Court Orders CBN, NDIC To Pay Bank Workers N5.7bn

A file photo of a court gavel.
A file photo of a court gavel.


The National Industrial Court sitting in Lagos has ordered the Central Bank of Nigeria (CBN) and the Nigeria Deposit Insurance Corporation (NDIC) to pay over N5.7bn terminal benefits to over 1,000 bank workers affected by the re-capitalisation exercise of 2006.

The money is to be paid within three months from the date of judgment failing which it will attract 10 percent interest until liquidated.

Justice Paul Bassi made the order while delivering judgment on Monday in the case filed by 1,116 claimants who had approached the court since 2018.

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The court also ordered the CBN and the NDIC to pay another N10m as general damages to the claimants.

Shouts of joy

Shouts of joy emanated from the representatives of the bank workers after the court delivered judgment in their favour.

It’s a battle they’ve fought since the consolidation exercise of 2006 which saw banks recapitalised from N2bn to N25bn.

Their banks did not meet the recapitalization requirements and their banking licenses were revoked by the CBN which appointed the NDIC as the liquidator.

The bank workers then sued the two organisations demanding the payment of their terminal benefits.

The two defendants raised several objections, insisting among other things they were not the employers of the workers and the suit disclosed no cause of action against them.

In his judgment, Justice Bassi dismissed the preliminary objections of the defendants and held while they may have acted in the general good by raising the capital base of banks in the country, it should not be done at the expense of the former employees.

By revoking the banking licenses of the non-consolidated banks, the defendants interfered with the employment contracts of the bank workers, a contract which would ordinarily have run its natural course with the claimants paid their benefits at the end.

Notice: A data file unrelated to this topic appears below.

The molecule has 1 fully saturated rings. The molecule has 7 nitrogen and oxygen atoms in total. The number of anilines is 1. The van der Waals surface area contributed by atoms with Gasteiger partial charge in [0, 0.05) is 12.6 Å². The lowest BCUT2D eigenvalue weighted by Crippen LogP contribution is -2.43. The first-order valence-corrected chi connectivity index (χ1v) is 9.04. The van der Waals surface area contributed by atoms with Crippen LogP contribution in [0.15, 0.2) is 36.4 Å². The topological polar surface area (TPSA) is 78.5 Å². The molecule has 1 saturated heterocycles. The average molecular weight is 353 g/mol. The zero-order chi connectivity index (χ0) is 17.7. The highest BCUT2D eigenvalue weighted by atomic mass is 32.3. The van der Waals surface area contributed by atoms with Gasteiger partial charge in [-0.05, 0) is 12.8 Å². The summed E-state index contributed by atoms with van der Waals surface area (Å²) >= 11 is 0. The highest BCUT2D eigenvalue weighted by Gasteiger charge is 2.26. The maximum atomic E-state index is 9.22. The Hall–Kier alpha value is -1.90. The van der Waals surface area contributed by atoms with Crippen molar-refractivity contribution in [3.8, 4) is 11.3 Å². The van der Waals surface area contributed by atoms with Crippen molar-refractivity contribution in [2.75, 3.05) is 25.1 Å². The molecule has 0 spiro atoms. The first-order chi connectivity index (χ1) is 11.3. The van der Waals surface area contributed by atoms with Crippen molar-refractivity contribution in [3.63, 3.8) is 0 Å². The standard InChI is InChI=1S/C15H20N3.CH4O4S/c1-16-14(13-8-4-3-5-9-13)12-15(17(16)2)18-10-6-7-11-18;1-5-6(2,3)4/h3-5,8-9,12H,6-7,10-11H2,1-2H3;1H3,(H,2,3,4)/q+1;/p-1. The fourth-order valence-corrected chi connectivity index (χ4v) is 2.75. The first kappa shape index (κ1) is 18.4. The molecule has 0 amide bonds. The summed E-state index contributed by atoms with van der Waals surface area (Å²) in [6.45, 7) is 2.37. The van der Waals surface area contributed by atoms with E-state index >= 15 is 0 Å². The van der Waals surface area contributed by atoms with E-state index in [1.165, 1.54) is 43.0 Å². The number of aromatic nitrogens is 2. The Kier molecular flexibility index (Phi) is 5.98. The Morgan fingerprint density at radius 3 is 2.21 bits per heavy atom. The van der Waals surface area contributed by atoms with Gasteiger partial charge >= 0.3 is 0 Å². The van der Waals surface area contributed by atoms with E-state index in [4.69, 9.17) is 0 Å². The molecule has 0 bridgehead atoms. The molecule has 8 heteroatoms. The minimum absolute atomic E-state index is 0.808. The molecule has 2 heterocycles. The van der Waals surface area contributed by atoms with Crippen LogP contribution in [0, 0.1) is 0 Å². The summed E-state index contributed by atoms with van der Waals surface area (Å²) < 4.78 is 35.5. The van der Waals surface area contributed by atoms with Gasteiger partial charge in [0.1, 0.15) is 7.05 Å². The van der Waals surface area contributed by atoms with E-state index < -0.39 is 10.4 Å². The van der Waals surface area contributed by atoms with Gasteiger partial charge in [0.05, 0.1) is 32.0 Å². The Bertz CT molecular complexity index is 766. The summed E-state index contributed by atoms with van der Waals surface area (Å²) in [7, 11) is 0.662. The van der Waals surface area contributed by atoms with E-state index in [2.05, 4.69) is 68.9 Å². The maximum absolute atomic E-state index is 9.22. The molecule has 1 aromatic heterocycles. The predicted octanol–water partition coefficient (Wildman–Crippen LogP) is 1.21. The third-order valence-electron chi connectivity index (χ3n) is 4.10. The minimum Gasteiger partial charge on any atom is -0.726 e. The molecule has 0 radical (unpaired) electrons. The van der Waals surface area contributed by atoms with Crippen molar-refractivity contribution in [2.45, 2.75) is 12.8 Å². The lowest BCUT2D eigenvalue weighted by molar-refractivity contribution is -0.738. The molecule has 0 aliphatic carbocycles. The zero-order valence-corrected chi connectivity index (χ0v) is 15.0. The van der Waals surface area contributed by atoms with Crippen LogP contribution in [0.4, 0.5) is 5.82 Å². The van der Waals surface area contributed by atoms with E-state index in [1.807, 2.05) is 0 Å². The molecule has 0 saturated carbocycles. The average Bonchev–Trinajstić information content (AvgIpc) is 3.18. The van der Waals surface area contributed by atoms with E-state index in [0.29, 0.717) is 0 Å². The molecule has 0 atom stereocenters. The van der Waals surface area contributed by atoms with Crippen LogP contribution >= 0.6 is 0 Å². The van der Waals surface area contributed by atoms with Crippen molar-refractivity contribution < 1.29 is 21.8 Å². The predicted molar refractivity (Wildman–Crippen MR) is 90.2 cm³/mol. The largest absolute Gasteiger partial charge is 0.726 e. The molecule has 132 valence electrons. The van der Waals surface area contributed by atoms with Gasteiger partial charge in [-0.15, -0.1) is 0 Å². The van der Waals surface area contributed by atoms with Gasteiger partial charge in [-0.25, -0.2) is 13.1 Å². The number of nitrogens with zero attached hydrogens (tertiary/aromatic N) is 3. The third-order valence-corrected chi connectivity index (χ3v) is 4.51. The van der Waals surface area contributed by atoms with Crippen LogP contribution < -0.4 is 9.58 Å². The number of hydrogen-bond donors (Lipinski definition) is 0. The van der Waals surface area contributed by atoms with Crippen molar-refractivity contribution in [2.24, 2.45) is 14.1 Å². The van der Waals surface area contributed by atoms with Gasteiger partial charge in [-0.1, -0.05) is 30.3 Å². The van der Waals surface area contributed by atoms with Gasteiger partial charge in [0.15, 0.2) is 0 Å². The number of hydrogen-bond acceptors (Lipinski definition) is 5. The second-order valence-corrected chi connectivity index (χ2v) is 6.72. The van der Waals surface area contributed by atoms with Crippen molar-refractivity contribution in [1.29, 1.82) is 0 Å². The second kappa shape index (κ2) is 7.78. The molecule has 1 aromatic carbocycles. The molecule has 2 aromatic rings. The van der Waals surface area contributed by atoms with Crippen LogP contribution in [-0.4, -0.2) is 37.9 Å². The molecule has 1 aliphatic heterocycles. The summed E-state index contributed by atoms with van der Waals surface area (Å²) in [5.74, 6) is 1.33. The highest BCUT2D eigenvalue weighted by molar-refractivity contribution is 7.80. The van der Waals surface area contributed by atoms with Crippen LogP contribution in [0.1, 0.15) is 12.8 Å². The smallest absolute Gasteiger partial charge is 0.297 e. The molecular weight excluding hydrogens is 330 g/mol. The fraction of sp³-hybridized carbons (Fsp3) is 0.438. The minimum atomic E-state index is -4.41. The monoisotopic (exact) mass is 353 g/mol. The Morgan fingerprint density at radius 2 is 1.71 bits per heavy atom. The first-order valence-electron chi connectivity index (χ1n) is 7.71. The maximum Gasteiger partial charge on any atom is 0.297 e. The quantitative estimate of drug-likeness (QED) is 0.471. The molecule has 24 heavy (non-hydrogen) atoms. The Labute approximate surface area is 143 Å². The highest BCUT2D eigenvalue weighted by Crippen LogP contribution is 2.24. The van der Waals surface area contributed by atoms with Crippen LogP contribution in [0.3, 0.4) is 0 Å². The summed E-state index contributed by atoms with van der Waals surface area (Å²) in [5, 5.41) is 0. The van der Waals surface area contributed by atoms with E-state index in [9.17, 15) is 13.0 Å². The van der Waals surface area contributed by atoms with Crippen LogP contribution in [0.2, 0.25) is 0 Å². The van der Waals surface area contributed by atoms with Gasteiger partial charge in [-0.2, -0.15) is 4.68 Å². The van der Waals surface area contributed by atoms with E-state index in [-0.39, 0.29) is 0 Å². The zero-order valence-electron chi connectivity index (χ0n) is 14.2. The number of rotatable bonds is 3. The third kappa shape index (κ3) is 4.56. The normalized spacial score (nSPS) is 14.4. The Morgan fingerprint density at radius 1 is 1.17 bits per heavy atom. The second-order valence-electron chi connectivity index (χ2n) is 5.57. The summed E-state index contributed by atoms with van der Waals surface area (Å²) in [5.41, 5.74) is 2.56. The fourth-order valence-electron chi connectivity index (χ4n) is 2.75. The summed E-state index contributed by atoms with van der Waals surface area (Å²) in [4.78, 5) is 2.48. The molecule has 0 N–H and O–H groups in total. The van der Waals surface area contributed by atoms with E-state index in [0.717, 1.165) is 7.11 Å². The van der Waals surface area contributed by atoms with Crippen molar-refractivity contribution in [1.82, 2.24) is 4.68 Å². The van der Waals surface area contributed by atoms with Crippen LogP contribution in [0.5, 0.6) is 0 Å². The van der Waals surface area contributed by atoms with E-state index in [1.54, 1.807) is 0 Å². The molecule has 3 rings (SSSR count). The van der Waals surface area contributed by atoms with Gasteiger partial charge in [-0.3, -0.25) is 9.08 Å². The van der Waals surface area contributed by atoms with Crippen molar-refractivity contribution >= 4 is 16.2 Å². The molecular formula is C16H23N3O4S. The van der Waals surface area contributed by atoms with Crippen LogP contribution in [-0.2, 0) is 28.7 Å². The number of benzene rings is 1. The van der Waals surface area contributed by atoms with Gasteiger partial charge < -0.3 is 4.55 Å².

The court then ordered the CBN and the NDIC to pay the workers within three months from the date of judgment failing which which it will attract 10 percent interest until liquidated.

Court dismisses Trust Fund’s objection on MD’s sack

National Industrial Court (NIC) sitting on Thursday threw out an objection filed by Trustfund Pension Plc seeking to dismiss the claim of the company’s Managing Director, Bernard Nkem Ekwe who is challenging his purported removal from office.

The court presided over by Justice A.O. Shogbola, while dismissing the objection, said the court was empowered to hear cases involving disputes between employees and employers.

According to him “Following a careful perusal of the claims, it is very clear that the claimant is challenging his removal as the managing director of TrustFund Pensions Plc by the defendants.

“From the facts available to this court, the claimant was an employee of the defendants before his employment was brought to an end abruptly. This means that the issue involved in this matter has to do with employment or non-employment of the claimant.”

The court had earlier restrained the company from appointing a new managing director pending the determination of a suit filed by Ekwe.